For some epic views with more accessibility, make the 4-hour drive south to Mount Rainier National Park to find one grand mountain featuring 25 major glaciers. Wildflowers fill the hillsides in the spring, promising picturesque views from many hiking trails. The easy-to-reach Myrtle Falls offers one of the best photo ops in the park, with Mount Rainier rising over a cascading waterfall.

Camping options near North Cascades and Mount Rainier national parks include:

the shoreline of a lake with pine trees in green, yellows and reds under a grey cloudy sky
Whitefish Lake State Park. | Photo: Adventures of Dave and Ann

Glacier National Park Camping Alternatives in the Surrounding Region

For more Montana adventures, explore the greater Big Sky Country beyond the national park boundaries. The region between Glacier and Yellowstone National Park is primed for pairing with these popular parks—or a worthy destination all its own. While Montana has a generous amount of mountain peaks, the flatlands between them and the views from the peaks have helped give the region its Big Sky moniker.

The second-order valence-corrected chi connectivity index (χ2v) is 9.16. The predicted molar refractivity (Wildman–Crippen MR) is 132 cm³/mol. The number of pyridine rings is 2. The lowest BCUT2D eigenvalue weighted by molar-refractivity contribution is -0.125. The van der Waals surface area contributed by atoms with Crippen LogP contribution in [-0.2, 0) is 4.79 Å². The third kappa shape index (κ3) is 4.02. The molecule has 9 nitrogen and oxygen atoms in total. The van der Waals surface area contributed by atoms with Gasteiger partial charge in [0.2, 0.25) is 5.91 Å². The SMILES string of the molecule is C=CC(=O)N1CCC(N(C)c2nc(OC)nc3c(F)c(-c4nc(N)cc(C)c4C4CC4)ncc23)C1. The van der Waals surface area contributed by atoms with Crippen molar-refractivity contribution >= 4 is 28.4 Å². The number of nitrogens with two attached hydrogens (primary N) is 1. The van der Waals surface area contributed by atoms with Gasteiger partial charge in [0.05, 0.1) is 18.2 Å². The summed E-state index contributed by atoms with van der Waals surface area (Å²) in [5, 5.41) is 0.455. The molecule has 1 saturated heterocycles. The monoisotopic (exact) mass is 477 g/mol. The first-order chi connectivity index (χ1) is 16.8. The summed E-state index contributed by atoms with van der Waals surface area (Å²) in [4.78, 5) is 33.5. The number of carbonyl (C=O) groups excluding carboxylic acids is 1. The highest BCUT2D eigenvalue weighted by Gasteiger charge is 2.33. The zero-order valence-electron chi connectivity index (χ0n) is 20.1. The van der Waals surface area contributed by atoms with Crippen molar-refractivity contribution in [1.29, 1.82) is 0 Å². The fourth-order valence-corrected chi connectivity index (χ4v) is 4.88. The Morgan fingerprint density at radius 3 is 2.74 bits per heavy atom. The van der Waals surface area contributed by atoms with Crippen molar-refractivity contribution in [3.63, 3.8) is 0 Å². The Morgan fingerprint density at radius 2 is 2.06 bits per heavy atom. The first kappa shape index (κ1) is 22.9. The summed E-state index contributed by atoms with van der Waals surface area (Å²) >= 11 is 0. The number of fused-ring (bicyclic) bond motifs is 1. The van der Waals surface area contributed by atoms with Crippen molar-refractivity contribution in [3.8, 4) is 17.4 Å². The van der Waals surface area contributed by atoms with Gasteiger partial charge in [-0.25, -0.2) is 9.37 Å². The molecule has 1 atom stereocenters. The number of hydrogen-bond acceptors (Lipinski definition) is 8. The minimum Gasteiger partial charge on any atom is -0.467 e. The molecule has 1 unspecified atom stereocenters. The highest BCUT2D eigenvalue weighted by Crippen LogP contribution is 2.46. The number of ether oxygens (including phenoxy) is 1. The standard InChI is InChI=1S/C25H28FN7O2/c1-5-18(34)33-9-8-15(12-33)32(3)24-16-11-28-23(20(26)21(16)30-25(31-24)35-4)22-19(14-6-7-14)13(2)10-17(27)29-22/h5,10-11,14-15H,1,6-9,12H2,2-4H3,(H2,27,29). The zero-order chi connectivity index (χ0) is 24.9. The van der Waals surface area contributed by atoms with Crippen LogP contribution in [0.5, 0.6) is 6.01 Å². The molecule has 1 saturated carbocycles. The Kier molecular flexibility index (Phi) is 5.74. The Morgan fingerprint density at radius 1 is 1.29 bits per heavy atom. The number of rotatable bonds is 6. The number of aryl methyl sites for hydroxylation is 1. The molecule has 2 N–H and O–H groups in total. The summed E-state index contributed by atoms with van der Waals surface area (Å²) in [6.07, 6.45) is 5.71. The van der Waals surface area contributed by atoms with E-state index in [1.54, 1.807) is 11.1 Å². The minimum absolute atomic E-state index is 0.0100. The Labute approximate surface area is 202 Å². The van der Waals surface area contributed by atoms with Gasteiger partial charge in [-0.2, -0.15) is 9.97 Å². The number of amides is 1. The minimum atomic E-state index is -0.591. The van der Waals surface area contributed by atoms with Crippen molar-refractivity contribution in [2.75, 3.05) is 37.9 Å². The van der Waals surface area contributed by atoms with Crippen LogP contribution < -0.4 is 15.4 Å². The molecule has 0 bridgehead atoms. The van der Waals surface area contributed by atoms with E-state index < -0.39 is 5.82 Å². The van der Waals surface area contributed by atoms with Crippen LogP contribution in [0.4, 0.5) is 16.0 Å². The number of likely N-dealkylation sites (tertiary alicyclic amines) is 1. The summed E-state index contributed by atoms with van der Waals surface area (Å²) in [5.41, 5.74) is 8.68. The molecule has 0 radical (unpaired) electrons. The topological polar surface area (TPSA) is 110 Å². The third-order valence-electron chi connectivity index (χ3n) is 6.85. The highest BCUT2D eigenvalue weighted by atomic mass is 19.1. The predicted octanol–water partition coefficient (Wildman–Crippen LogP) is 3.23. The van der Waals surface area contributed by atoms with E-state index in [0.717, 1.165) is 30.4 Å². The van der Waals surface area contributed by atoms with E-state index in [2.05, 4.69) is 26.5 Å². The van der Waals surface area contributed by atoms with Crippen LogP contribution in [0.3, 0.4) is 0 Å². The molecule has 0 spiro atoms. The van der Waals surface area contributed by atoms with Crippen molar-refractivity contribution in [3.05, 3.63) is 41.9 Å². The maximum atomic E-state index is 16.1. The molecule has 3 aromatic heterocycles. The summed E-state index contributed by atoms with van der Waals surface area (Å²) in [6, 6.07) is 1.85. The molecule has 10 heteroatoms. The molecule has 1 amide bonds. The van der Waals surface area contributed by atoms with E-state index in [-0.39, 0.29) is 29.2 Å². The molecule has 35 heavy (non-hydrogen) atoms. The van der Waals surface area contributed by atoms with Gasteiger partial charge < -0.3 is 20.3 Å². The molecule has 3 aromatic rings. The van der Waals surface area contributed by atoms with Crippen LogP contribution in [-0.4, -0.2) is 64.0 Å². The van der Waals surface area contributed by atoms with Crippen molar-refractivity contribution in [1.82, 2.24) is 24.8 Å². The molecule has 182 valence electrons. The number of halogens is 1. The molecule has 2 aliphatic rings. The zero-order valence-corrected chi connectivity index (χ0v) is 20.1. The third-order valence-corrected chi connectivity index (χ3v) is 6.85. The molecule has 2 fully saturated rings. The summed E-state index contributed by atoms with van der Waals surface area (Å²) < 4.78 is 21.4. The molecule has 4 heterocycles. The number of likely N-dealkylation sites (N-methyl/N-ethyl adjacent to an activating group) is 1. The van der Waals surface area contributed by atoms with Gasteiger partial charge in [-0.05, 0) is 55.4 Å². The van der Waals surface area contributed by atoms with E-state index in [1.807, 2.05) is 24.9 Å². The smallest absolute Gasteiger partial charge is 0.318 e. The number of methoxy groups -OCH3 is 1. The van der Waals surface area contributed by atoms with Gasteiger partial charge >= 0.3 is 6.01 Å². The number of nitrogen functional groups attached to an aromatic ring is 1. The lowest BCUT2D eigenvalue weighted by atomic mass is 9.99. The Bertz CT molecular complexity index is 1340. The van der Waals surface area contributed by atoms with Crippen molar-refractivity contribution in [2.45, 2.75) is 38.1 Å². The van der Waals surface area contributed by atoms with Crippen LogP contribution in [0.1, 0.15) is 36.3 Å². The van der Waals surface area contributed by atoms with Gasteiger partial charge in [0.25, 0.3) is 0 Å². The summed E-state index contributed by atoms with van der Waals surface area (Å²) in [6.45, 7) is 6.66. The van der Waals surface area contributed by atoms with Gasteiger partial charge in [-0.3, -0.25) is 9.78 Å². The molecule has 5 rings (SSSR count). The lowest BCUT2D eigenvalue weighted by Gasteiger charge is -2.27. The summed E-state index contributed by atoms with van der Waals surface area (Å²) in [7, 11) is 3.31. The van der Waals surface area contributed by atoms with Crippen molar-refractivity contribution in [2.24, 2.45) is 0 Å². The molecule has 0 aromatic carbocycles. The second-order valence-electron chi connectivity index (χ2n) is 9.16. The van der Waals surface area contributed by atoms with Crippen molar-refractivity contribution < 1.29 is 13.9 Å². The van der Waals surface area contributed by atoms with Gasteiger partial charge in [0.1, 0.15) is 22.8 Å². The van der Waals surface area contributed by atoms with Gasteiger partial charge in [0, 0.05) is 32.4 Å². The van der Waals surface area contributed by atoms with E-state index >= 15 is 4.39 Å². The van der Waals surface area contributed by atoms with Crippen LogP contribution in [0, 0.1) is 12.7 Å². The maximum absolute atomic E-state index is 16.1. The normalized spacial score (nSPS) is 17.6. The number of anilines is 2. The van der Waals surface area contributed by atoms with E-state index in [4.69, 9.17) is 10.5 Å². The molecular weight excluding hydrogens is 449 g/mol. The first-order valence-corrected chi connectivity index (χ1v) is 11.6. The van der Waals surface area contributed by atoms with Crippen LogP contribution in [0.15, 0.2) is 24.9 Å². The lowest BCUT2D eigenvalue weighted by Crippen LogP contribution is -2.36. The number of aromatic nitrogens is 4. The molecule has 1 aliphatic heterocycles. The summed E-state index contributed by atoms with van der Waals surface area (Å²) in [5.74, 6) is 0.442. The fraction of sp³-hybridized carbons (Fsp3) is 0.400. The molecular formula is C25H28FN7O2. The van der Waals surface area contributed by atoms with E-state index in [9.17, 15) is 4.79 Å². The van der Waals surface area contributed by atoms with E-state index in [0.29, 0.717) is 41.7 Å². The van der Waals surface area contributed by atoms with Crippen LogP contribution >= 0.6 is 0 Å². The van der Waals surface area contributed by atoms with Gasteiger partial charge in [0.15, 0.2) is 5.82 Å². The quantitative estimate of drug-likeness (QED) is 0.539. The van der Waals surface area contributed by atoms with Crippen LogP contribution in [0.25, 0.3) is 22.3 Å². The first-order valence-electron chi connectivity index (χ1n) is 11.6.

Take a drive along the Beartooth Highway through the Beartooth Mountains, hike to the top of St. Mary Peak in the Bitterroot Mountains, or cast a line into the Gallatin River south of Bozeman. From rugged adventures to luxury ski resorts, this region offers boundless adventures amid the scenery. More than 20 national and state forests can be explored across the state, making it easy to enjoy the beauty—without the crowds of Glacier. 

For more rugged adventures, set out to explore the Flathead National Forest, which comprises more than 2 million acres surrounding Glacier National Park. You’ll find 2,000 miles of trails, taking you to waterfalls, lakes, alpine meadows, and mountain summits. More than 30 camping areas are available, and dispersed camping is allowed.

Camping options in Montana include:

If you’re all about glaciers, there are many locations to explore in Glacier National Park and beyond. Some of these ancient wonders are melting quickly, so it’s good to plan your grand glacial road trips sooner rather than later, as this is one piece of natural beauty that will not last as long as the surrounding mountain peaks.